When the photo was published, African nationalists were rising up against apartheid, and Nelson Mandela, a revolutionary and future president of South Africa, was already world-famous.

“It was a moment when African nationalists were putting tremendous pressure on the apartheid government and working to abolish really brutal white supremacy,” Mason said.

Conditions in the country’s gold mines – where this man spent his daily life – were brutal and oppressive, Mason said. The men lived in cramped barracks, faced daily danger on the job, rarely saw their families and could not unionize to fight for better working conditions. Traditional dances, like the one the man is performing, were increasingly staged for white audiences who came to the mines to watch.

None of that context came through in the article.

“The article sees South Africa entirely through the lens of white South Africans,” Mason said. People like the miner above were only included as “exotic scenery,” with no depth or voice.

“It’s really disgraceful,” he said.

The 1965 article accompanying this photo of a butler at Fairfax House contended that homes built by slave labor “stand for a chapter of this country’s history every American is proud to remember.”
Robert F. Sisson and Donald McBain

The 1965 article accompanying this photo of a butler at Fairfax House contended that homes built by slave labor “stand for a chapter of this country’s history every American is proud to remember.” (Photo by Robert F. Sisson and Donald McBain)

Closer to home, National Geographic’s portrayals of African-Americans also glossed over social and political context.

“African-Americans rarely appeared in National Geographic at that time, and still appear too rarely today, aside from ‘The Race Issue,’” Mason said.

When the magazine did feature African-Americans, it tended to show them in subservient roles, as domestic servants, nannies or laborers. This 1965 photo shows a butler at Fairfax House, a historic home in Fredericksburg.

“Depicting African-Americans only as nannies, butlers or laborers tends to naturalize that status,” Mason said. “Because it’s such a narrow vision, you would never know there are African-American accountants, lawyers, doctors, poets and much more, and you would never know that African-Americans like this man might bitterly resent their status.”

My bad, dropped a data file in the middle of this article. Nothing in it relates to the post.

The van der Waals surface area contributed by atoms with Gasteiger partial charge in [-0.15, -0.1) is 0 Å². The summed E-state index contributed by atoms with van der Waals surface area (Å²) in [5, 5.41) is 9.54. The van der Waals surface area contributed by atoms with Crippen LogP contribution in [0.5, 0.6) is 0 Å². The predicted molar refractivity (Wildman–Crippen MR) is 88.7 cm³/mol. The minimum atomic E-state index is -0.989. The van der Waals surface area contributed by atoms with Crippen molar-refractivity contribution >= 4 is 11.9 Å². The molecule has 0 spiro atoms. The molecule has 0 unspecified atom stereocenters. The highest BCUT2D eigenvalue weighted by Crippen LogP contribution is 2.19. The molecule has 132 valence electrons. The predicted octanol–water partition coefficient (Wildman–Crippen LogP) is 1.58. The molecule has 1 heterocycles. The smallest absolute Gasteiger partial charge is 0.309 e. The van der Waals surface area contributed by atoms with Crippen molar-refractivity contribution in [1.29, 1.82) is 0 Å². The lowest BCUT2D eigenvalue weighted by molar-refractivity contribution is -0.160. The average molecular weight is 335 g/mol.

Things began to change in the 1970s, when the Civil Rights Movement had transformed race relations in the United States and decolonization had dramatically altered the global political landscape. Around that time, new editorial leadership took the reins at National Geographic.

“I noticed a significant change around the 1970s,” Mason said. “It’s been slow but progressive ever since.”

He was impressed with the content of the current issue, which features a diverse group of photographers and writers and takes on a challenging topic with few holds barred.

“These are not people who are going to pull punches,” he said. “The articles are really powerful, and they have very important things to say about race relations in the U.S.”

Janae’ Sumter used art and activism to encourage Spelman College to support the school’s LGBTQ community. After graduating in spring 2017, she enrolled at New York’s Pratt Institute.
Radcliffe “Ruddy” Roye, National Geographic

The stories feature photographs like this one of Janae’ Sumter, a 2017 graduate of Spelman College in Atlanta.

“I love her stance, her gaze, how she is challenging the reader,” Mason said. “She is challenging the viewer to see her for who she is, as a black woman who is defining herself.

“It’s an image that would have never appeared in these pages prior to the 1970s and probably for many years after,” he said.

In the future, Mason hopes the magazine will make continued efforts to include such photographs and stories and give people across the world a chance to share their stories directly.

“They need to continue bringing in more voices and more visions,” he said. “There are writers and photographers all over the world, in Latin America, Asia and Africa, who are more than capable of telling their own stories, and it might be good for us to hear those stories from them.”

He has similar hopes for UVA, where conversations about the history of slavery and racism at the University mirror some of the tough discussions that took place in National Geographic’s editorial offices. 

The President’s Commission on Slavery and the University, established in 2013, is charged with educating the public about the history of slavery on Grounds and recognizing the enslaved laborers who worked here. The President’s Commission on the University in the Age of Segregation, announced last month, is undertaking a similar examination of segregation and discrimination in the 19th and 20th centuries.

Such steps are important, Mason said, both for studying the past and for advancing positive change in the present.

“I think it is important to acknowledge the past explicitly and put it in writing. That means we can no longer say ‘we didn’t know,’” he said. “Now that we know, we have a responsibility to ask what we can do now. No one at UVA is directly responsible for how slaves were treated here, but, as at National Geographic, we are responsible for what we do now.”